Indian Struggle, 1920-1942, is Netaji Subhas Chandra Bose's major
political study of the movement for independence in which he himself
was a leading participant. The book gives a lucid, analytical narrative
of the freedom struggle from the time of the non-co-operation and
Khilafat movements to the Quit India and the Azad Hind movements.
Netaji's reflections of the key themes in Indian history and a
finely etched assessment of Mahatma Gandhi's role in it, enrich
the story of the political upheavals of the inter-war period.
Bose wrote the first part of the narrative, 1920-1934, as an exile
in Europe. He wrote it in about a year when he was seriously ailing.
Moreover, as he himself mentioned in his original preface, while
writing what was essentially a historical narrative, he had to draw
largely from memory in the absence of adequate reference materials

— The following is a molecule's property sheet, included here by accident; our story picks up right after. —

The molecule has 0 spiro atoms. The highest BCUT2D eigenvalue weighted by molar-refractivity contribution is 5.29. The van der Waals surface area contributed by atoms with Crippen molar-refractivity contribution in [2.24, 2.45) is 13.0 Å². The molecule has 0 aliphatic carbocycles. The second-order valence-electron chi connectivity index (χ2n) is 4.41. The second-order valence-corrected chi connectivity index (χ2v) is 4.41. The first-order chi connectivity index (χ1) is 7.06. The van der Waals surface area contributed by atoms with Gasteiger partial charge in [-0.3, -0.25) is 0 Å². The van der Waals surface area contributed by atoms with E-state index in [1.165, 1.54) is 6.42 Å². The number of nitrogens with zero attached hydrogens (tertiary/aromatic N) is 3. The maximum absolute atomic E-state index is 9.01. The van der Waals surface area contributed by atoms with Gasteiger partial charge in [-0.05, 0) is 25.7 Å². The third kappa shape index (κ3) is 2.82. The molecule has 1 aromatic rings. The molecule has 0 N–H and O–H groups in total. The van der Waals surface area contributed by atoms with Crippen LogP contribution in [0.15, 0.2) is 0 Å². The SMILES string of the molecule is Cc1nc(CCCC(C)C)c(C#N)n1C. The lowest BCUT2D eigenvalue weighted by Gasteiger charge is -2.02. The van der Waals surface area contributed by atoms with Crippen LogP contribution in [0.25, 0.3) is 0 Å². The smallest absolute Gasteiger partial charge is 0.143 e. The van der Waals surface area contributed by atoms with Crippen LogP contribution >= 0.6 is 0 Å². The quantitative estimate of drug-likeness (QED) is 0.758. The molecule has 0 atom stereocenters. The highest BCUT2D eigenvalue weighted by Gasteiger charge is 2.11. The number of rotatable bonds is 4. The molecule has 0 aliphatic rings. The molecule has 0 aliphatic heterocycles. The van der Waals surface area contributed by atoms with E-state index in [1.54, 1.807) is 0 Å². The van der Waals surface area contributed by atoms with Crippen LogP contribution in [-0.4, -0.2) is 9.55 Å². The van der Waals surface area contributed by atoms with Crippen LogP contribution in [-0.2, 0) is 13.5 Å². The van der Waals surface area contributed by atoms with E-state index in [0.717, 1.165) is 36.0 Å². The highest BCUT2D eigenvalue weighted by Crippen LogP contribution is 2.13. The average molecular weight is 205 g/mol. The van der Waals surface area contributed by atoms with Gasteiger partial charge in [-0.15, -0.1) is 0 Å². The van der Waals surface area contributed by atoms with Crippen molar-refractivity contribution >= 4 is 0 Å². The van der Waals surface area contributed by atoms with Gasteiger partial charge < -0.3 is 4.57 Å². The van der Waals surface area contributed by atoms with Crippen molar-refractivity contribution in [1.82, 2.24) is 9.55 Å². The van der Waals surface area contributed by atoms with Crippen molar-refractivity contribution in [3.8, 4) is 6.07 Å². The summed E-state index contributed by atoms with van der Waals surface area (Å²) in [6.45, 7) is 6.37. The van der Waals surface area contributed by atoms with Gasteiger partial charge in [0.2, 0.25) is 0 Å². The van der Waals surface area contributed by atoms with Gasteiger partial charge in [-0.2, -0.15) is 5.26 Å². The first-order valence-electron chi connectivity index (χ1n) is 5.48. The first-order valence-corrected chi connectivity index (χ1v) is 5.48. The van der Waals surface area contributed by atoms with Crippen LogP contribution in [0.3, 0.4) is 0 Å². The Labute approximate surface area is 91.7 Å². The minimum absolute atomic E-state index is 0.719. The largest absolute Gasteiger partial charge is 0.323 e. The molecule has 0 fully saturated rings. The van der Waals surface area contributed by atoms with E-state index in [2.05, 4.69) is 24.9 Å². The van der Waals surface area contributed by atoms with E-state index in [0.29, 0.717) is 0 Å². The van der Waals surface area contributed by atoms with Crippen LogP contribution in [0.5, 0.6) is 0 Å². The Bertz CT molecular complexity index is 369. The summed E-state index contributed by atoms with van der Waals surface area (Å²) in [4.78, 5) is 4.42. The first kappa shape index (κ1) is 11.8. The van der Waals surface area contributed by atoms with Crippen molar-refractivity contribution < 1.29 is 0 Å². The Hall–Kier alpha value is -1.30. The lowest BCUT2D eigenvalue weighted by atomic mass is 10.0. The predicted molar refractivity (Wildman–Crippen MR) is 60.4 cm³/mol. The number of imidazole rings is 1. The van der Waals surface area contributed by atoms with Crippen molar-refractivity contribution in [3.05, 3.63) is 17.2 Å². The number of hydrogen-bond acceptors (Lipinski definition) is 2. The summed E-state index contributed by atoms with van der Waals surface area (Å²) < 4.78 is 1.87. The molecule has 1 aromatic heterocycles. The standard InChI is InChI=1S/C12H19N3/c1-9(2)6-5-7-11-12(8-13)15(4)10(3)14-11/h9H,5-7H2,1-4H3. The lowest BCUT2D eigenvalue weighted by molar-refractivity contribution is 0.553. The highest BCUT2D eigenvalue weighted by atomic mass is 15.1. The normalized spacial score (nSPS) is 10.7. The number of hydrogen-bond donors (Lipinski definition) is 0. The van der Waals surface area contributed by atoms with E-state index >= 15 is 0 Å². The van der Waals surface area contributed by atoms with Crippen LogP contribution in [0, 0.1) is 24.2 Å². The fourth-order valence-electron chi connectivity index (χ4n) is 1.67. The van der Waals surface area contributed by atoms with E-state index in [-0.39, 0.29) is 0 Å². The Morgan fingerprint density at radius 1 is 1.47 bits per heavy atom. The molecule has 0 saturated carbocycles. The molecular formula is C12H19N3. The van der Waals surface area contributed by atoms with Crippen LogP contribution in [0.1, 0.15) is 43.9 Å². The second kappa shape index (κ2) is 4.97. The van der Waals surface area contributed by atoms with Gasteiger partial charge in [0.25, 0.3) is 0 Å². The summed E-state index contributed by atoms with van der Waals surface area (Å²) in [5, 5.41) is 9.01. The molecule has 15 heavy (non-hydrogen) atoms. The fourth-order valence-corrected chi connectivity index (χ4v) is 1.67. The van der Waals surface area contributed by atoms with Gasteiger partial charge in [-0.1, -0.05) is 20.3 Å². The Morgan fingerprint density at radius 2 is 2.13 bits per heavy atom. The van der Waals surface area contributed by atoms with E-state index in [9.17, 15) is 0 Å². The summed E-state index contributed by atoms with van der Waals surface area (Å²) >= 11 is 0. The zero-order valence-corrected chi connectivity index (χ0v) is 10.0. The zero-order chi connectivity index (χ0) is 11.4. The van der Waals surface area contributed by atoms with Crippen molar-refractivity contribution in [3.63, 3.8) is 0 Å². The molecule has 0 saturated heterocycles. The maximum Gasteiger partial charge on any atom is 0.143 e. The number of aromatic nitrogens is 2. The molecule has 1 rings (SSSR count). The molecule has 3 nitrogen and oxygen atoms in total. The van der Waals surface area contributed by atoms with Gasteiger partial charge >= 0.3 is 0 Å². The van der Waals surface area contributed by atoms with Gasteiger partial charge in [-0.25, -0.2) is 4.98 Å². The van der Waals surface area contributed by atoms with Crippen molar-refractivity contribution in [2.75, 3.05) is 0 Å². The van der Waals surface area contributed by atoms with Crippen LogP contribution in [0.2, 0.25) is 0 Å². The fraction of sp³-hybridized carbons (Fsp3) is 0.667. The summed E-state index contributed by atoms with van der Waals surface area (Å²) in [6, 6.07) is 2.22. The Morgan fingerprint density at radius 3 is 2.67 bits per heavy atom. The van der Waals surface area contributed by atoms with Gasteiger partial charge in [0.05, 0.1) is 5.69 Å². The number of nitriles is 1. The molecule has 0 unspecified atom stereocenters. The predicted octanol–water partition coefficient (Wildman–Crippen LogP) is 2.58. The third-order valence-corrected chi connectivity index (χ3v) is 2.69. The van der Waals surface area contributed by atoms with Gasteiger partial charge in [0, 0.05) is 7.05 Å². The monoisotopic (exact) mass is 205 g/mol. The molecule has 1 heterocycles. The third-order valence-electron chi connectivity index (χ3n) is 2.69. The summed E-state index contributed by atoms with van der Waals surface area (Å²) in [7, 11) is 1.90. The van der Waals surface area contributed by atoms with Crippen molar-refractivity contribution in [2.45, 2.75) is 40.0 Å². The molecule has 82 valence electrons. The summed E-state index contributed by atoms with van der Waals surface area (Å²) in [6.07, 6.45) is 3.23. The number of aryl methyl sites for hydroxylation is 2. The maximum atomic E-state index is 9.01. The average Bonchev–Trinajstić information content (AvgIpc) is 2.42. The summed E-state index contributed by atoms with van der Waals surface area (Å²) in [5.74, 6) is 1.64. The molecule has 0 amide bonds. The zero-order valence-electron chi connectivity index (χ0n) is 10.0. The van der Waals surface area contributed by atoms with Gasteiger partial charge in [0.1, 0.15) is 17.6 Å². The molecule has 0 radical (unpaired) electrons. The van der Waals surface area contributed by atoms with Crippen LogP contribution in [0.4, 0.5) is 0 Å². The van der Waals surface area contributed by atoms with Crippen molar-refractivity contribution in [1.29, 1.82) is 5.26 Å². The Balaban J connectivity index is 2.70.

at his disposal in Vienna.
Lawrence and Wishart published the book in London on 17 January
1935. It was particularly well reviewed in the British Press and
welcomed in European literary and political circles. The British
Government in India, however, with the approval of the Secretary
of State for India in London, lost no time in banning it in India.
Samuel Hoare, the secretary of State for India, alleged in the House
of Commons that the action had been taken because the book tended
to encourage terrorism and direct action.
As the book did not reach the Indian reading public for more than
a decade after its first publication, we can only guess the nature
of reaction and response it might have evoked.
Edited by: Sisir K. Bose
Published by: Netaji Research Bureau, Calcutta
Oxford University Press, Delhi